We all enjoyed both brothers. It's not very often that they get a chance to spend significant time together, so this trip was special to both of them. Two wonderful guys with very different experiences and great love for one another.

Tex's jet boat had waved as they went south. They always start with the group furthest down river, so in this case they picked up the group that passed us late yesterday afternoon first. Also on board was our daughter and son-in-law who didn't have enough vacation time to do the whole trip so they made a long weekend of it in Moab and rode the jet boat both directions.

The loading process moved quickly. All our bags of gear loaded first and then they started with the boats, saving the two short boats for last.

Tex's always runs their big boat with a crew of two which makes loading go much faster than when a boat has just one crew member. This year Andy and Kenny were on the boat. With one more stop to go, they temporarily loaded Kathy's boat just ahead of the cockpit.

Because we were on the Colorado below the confluence with the Green, PFDs were required by law. Our gear was on board and we boarded with clean feet by 11:30 a.m., heading up the Colorado for the last pickup of the day.

The last group of the day was five people with two canoes and a sea kayak on a low sandbar. Once the canoes were loaded on the rack, Kathy's kayak was moved on top of them.

All along the Colorado were beautiful, constantly changing vistas. For us, the jet boat ride up the Colorado River side of Canyonlands National Park is a logical culmination of our trip down the Green River side of the park.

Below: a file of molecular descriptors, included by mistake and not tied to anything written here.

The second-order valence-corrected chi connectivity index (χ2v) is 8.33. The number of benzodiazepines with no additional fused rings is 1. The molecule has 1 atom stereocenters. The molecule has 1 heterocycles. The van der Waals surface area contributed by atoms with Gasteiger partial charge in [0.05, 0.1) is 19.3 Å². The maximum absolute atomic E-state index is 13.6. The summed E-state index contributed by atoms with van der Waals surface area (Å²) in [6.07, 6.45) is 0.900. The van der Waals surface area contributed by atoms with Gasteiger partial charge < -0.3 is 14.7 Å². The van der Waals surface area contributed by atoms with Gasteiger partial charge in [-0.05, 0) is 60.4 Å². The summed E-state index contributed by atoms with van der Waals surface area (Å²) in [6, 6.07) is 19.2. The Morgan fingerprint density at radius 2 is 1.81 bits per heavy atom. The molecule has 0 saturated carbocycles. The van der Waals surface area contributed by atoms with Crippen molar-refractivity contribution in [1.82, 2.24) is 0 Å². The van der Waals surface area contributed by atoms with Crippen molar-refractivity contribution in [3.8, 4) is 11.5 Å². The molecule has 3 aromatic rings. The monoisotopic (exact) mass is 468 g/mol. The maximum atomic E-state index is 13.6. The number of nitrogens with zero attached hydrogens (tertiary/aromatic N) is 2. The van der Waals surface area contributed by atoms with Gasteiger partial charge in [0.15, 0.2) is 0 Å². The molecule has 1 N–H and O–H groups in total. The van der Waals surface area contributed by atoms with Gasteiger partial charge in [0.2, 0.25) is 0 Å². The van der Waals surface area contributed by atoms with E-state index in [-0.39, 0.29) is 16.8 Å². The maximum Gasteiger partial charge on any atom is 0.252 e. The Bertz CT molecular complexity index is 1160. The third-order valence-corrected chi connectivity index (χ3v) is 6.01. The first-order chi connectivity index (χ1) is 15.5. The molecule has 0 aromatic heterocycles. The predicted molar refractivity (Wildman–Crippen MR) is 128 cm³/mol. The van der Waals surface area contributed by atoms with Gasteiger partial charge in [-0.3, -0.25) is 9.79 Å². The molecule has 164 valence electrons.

Paddlers and rowers tend to watch out for one another. Kenny asked for donations of any left over coffee to help out a raft trip headed for the whitewater of Cataract Canyon below Spanish Bottom.
It must have been a tough morning for the rafters who discovered that no one had packed the coffee. I'm not sure if they'll appreciate the decaf or not...

At the Potash boat ramp, the 21 clients disembarked, Andy backed the trailer into the water, and Kenny blasted the boat onto the trailer.

We all boarded our yellow limo for the remaining 20 mile drive back to Tex's office, arriving there about 3 p.m.

Many hands make light work. With all of the Tex crew working at unloading gear and boats from the jet boat, and all the clients carrying gear away, it didn't take long to get our boats and gear loaded onto our personal vehicles.

The 48 miles from the confluence to the Potash boat ramp goes much faster that our paddling progress. Even with the stop to pick up an additional party, and a stop at Lathrop Canyon to use the restroom, we were back to hard surfaced roads in less than three hours.

We spotted four separate raft groups as we traveled up the Colorado. It appeared that they were all headed for Cataract Canyon and Lake Powell.

Once again, a wonderful trip. The same, and yet so different from previous years.